Your heart doctor may order a stress test to help him determine if you have heart disease. The goal of a stress test is to measure how much stress your heart can manage before it develops a problem, such as an abnormal rhythm or decreased blood flow to the muscles of your heart. Unless otherwise instructed, you should not eat, smoke, or drink beverages containing caffeine for at least three hours before your stress test. Your heart doctor will tell you whether you should take your heart medicine as usual that day. Be sure to wear comfortable clothing. You can expect a stress test to last about 60 minutes. There…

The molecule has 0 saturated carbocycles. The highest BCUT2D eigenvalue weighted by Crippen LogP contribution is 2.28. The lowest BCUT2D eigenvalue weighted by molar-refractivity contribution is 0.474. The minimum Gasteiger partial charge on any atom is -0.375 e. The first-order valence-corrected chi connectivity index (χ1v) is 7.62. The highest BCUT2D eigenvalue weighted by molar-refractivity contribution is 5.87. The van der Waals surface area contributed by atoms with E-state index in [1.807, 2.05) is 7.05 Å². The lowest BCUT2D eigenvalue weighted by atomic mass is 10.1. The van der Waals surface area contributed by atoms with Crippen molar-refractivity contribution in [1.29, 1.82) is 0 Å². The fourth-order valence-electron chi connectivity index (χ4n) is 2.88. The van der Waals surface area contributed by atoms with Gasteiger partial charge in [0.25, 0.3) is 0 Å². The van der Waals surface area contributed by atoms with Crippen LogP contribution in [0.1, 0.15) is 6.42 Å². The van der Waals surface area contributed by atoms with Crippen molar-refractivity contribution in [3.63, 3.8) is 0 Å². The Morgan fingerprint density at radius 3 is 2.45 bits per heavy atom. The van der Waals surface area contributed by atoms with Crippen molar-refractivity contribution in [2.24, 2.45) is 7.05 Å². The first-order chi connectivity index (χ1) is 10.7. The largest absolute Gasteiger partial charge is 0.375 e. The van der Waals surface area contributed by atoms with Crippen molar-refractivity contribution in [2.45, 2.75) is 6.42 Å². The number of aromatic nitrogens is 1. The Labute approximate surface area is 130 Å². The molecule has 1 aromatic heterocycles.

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What is Venous Disease and What Can You Do About It?

The vein clinic doctor says you have venous disease, but what does that mean? Venous disease is one of the most common affiliations in the United States. It is estimated that about 25 million people suffer from this condition. Understanding what causes venous disease and the treatment options the vein doctors can offer will make things clearer. What is Venous Disease? The veins serve as a transport system for blood traveling to the heart to get oxygen. Built into this network are valves designed to push the blood upward against gravity. When the valves fail to close properly, the blood flows backwards and pools in your legs. The medical term…

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What You Can Do to Manage Varicose Veins